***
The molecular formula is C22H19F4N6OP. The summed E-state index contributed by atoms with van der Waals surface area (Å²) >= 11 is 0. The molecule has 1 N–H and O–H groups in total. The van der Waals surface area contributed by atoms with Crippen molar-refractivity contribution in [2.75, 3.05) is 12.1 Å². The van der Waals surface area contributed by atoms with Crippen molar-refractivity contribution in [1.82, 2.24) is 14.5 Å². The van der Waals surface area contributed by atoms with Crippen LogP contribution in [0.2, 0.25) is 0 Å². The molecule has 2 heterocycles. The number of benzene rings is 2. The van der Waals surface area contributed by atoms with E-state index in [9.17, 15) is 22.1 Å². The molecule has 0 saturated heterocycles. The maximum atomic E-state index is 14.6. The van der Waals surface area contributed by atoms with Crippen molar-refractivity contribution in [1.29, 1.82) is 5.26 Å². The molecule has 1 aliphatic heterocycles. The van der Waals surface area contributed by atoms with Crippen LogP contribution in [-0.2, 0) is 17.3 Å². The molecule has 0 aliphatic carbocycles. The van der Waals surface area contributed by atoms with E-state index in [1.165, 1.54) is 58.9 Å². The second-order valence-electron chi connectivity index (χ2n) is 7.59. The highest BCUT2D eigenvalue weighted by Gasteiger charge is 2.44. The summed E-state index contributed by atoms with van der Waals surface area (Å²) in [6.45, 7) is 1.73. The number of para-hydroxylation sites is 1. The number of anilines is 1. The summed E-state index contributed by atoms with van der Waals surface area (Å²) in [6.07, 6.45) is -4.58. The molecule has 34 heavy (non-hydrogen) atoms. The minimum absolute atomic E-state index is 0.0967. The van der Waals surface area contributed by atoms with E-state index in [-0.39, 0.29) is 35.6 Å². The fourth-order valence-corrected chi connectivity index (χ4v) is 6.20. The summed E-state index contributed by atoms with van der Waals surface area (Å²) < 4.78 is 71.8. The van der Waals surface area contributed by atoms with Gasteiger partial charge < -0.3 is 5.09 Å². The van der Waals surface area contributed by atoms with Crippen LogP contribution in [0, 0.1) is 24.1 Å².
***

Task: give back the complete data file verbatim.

The molecular formula is C22H19F4N6OP. The summed E-state index contributed by atoms with van der Waals surface area (Å²) >= 11 is 0. The molecule has 1 N–H and O–H groups in total. The van der Waals surface area contributed by atoms with Crippen molar-refractivity contribution in [2.75, 3.05) is 12.1 Å². The van der Waals surface area contributed by atoms with Crippen molar-refractivity contribution in [1.82, 2.24) is 14.5 Å². The van der Waals surface area contributed by atoms with Crippen LogP contribution in [0.2, 0.25) is 0 Å². The molecule has 2 heterocycles. The number of benzene rings is 2. The van der Waals surface area contributed by atoms with E-state index in [9.17, 15) is 22.1 Å². The molecule has 0 saturated heterocycles. The maximum atomic E-state index is 14.6. The van der Waals surface area contributed by atoms with Crippen molar-refractivity contribution in [1.29, 1.82) is 5.26 Å². The molecule has 1 aliphatic heterocycles. The van der Waals surface area contributed by atoms with Crippen LogP contribution in [-0.2, 0) is 17.3 Å². The molecule has 0 aliphatic carbocycles. The van der Waals surface area contributed by atoms with E-state index in [1.165, 1.54) is 58.9 Å². The second-order valence-electron chi connectivity index (χ2n) is 7.59. The highest BCUT2D eigenvalue weighted by Gasteiger charge is 2.44. The summed E-state index contributed by atoms with van der Waals surface area (Å²) in [6.45, 7) is 1.73. The number of para-hydroxylation sites is 1. The number of anilines is 1. The summed E-state index contributed by atoms with van der Waals surface area (Å²) in [6.07, 6.45) is -4.58. The molecule has 34 heavy (non-hydrogen) atoms. The minimum absolute atomic E-state index is 0.0967. The van der Waals surface area contributed by atoms with E-state index in [-0.39, 0.29) is 35.6 Å². The fourth-order valence-corrected chi connectivity index (χ4v) is 6.20. The summed E-state index contributed by atoms with van der Waals surface area (Å²) < 4.78 is 71.8. The van der Waals surface area contributed by atoms with Gasteiger partial charge < -0.3 is 5.09 Å². The van der Waals surface area contributed by atoms with Crippen LogP contribution in [0, 0.1) is 24.1 Å².